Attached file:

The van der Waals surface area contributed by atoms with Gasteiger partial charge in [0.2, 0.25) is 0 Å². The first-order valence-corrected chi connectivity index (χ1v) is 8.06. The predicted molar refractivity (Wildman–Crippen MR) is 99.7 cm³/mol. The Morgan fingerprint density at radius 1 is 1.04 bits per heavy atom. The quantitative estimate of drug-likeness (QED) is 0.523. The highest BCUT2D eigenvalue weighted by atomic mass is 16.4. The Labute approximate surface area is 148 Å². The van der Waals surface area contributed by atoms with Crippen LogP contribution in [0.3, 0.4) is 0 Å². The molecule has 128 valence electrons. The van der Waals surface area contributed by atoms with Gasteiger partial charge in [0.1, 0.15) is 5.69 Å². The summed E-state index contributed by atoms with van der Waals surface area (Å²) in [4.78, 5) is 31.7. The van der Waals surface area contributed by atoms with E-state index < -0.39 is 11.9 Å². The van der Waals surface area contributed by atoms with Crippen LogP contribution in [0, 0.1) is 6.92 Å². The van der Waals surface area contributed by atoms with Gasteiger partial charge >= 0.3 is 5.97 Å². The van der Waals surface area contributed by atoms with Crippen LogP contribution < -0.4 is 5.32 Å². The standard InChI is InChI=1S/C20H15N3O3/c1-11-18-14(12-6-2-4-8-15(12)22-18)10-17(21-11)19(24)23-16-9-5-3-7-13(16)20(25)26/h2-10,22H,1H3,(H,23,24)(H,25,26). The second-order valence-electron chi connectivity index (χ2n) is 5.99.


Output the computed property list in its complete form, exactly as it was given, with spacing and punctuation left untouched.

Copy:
The van der Waals surface area contributed by atoms with Gasteiger partial charge in [0.2, 0.25) is 0 Å². The first-order valence-corrected chi connectivity index (χ1v) is 8.06. The predicted molar refractivity (Wildman–Crippen MR) is 99.7 cm³/mol. The Morgan fingerprint density at radius 1 is 1.04 bits per heavy atom. The quantitative estimate of drug-likeness (QED) is 0.523. The highest BCUT2D eigenvalue weighted by atomic mass is 16.4. The Labute approximate surface area is 148 Å². The van der Waals surface area contributed by atoms with Crippen LogP contribution in [0.3, 0.4) is 0 Å². The molecule has 128 valence electrons. The van der Waals surface area contributed by atoms with Gasteiger partial charge in [0.1, 0.15) is 5.69 Å². The summed E-state index contributed by atoms with van der Waals surface area (Å²) in [4.78, 5) is 31.7. The van der Waals surface area contributed by atoms with E-state index < -0.39 is 11.9 Å². The van der Waals surface area contributed by atoms with Crippen LogP contribution in [0, 0.1) is 6.92 Å². The van der Waals surface area contributed by atoms with Gasteiger partial charge >= 0.3 is 5.97 Å². The van der Waals surface area contributed by atoms with Crippen LogP contribution < -0.4 is 5.32 Å². The standard InChI is InChI=1S/C20H15N3O3/c1-11-18-14(12-6-2-4-8-15(12)22-18)10-17(21-11)19(24)23-16-9-5-3-7-13(16)20(25)26/h2-10,22H,1H3,(H,23,24)(H,25,26). The second-order valence-electron chi connectivity index (χ2n) is 5.99.